Professor Dr Boris Hirsch

Professor Dr Boris Hirsch
Current Position

since 12/16

Research Fellow Department of Structural Change and Productivity

Halle Institute for Economic Research (IWH) – Member of the Leibniz Association

since 08/16

Professor of Economics

Leuphana University of Lüneburg

 

Research Interests

  • labour markets
  • industrial relations
  • empirical labour economics

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Professor Dr Boris Hirsch
Professor Dr Boris Hirsch
- Department Structural Change and Productivity
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Publications

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Organized Labor, Labor Market Imperfections, and Employer Wage Premia

Sabien Dobbelaere Boris Hirsch Steffen Müller Georg Neuschäffer

in: ILR Review, No. 3, 2024

Abstract

This article examines how collective bargaining through unions and workplace codetermination through works councils relate to labor market imperfections and how labor market imperfections relate to employer wage premia. Based on representative German plant data for the years 1999-2016, the authors document that 70% of employers pay wages below the marginal revenue product of labor and 30% pay wages above that level. Findings further show that the prevalence of wage markdowns is significantly smaller when organized labor is present, and that the ratio of wages to the marginal revenue product of labor is significantly larger. Finally, the authors document a close link between labor market imperfections and mean employer wage premia, that is, wage differences between employers corrected for worker sorting.

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Unions as Insurance: Workplace Unionization and Workers' Outcomes During COVID-19

Nils Braakmann Boris Hirsch

in: Industrial Relations: A Journal of Economy and Society, No. 2, 2024

Abstract

We investigate to what extent workplace unionization protects workers from external shocks by preventing involuntary job separations. Using the COVID-19 pandemic as a plausibly exogenous shock hitting the whole economy, we compare workers who worked in unionized and non-unionized workplaces directly before the pandemic in a difference-in-differences framework. We find that unionized workers were substantially more likely to remain working for their pre-COVID employer and to be in employment. This greater employment stability was not traded off against lower working hours or labor income.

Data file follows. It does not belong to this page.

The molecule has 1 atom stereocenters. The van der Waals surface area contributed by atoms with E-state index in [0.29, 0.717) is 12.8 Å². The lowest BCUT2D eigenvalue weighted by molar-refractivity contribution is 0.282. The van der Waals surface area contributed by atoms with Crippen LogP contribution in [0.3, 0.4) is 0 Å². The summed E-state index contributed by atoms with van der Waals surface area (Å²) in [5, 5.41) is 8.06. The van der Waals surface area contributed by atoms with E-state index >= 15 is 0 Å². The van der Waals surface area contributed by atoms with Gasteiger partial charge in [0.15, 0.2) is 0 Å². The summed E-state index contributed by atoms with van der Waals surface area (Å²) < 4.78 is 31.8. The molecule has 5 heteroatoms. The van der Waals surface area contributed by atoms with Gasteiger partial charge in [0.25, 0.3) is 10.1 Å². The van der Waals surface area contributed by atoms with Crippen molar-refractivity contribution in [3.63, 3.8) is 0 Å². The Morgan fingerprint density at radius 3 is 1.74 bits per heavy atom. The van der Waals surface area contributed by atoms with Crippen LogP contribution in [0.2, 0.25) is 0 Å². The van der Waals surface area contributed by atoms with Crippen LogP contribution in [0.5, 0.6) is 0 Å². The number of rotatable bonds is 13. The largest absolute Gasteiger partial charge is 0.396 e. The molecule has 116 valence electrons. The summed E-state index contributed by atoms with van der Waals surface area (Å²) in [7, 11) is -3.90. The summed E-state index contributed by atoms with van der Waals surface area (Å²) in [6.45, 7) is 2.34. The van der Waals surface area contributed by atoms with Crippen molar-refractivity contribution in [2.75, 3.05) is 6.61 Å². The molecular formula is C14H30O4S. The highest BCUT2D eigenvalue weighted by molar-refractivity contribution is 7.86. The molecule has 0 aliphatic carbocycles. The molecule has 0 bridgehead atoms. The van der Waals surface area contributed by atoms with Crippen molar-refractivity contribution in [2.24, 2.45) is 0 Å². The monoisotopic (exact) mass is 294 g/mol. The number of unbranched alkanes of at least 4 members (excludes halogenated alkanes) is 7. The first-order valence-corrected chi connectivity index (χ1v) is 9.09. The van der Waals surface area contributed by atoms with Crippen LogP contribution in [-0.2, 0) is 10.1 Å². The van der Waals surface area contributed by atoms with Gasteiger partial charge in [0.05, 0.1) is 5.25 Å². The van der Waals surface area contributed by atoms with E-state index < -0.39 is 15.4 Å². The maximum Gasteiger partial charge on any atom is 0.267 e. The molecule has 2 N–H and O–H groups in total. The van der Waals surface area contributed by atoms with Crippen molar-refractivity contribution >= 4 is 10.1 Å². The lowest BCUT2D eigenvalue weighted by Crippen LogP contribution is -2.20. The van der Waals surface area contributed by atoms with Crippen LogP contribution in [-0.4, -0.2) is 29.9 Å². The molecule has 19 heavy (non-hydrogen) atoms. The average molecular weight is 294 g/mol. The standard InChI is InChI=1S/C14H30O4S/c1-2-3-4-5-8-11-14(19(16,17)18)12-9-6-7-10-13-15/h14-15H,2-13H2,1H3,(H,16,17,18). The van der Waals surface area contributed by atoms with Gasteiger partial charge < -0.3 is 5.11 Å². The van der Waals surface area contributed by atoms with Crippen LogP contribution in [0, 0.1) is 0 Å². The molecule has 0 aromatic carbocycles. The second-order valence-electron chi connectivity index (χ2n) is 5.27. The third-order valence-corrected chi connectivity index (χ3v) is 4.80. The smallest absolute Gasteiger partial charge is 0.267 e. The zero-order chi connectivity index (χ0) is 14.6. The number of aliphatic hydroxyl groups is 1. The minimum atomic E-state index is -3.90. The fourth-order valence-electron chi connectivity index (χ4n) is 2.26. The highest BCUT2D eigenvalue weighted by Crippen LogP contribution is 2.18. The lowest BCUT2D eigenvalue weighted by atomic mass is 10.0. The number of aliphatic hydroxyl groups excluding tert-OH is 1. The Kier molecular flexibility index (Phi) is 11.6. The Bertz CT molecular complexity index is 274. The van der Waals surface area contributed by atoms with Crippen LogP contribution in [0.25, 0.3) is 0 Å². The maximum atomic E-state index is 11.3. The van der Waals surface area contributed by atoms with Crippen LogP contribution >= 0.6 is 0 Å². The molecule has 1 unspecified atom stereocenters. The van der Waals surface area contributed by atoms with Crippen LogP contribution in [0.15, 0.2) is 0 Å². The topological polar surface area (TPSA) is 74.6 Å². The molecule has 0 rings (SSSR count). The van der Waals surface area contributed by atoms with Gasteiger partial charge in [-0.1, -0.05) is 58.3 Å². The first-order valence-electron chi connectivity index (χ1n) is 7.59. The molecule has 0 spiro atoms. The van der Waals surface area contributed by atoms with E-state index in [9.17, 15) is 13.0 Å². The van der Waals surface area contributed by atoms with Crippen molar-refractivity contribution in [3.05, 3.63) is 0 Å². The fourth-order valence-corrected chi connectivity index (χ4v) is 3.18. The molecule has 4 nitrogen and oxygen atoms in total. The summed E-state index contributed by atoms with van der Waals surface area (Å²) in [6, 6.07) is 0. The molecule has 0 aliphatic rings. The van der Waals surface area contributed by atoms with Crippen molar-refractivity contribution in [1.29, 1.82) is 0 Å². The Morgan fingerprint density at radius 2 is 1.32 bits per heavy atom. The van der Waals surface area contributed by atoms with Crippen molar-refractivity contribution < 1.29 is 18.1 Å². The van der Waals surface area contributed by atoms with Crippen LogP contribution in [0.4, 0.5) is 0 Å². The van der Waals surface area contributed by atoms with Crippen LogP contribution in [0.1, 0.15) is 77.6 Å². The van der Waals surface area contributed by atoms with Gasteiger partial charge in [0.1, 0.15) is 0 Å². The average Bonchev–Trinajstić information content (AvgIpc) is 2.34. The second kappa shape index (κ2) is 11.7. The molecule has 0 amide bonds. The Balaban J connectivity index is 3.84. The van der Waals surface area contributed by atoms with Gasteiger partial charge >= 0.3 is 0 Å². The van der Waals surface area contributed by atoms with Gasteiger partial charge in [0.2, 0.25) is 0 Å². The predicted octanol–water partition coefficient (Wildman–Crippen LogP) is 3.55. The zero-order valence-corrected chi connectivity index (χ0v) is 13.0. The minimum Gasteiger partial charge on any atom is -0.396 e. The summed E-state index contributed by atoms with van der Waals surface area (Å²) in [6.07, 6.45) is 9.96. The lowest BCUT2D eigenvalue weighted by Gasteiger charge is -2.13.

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Uncovered Workers in Plants Covered by Collective Bargaining: Who Are They and How Do They Fare?

Boris Hirsch Philipp Lentge Claus Schnabel

in: British Journal of Industrial Relations, No. 4, 2022

Abstract

Abstract In Germany, employers used to pay union members and non-members in a plant the same union wage in order to prevent workers from joining unions. Using recent administrative data, we investigate which workers in firms covered by collective bargaining agreements still individually benefit from these union agreements, which workers are not covered anymore and what this means for their wages. We show that about 9 per cent of workers in plants with collective agreements do not enjoy individual coverage (and thus the union wage) anymore. Econometric analyses with unconditional quantile regressions and firm-fixed-effects estimations demonstrate that not being individually covered by a collective agreement has serious wage implications for most workers. Low-wage non-union workers and those at low hierarchy levels particularly suffer since employers abstain from extending union wages to them in order to pay lower wages. This jeopardizes unions' goal of protecting all disadvantaged workers.

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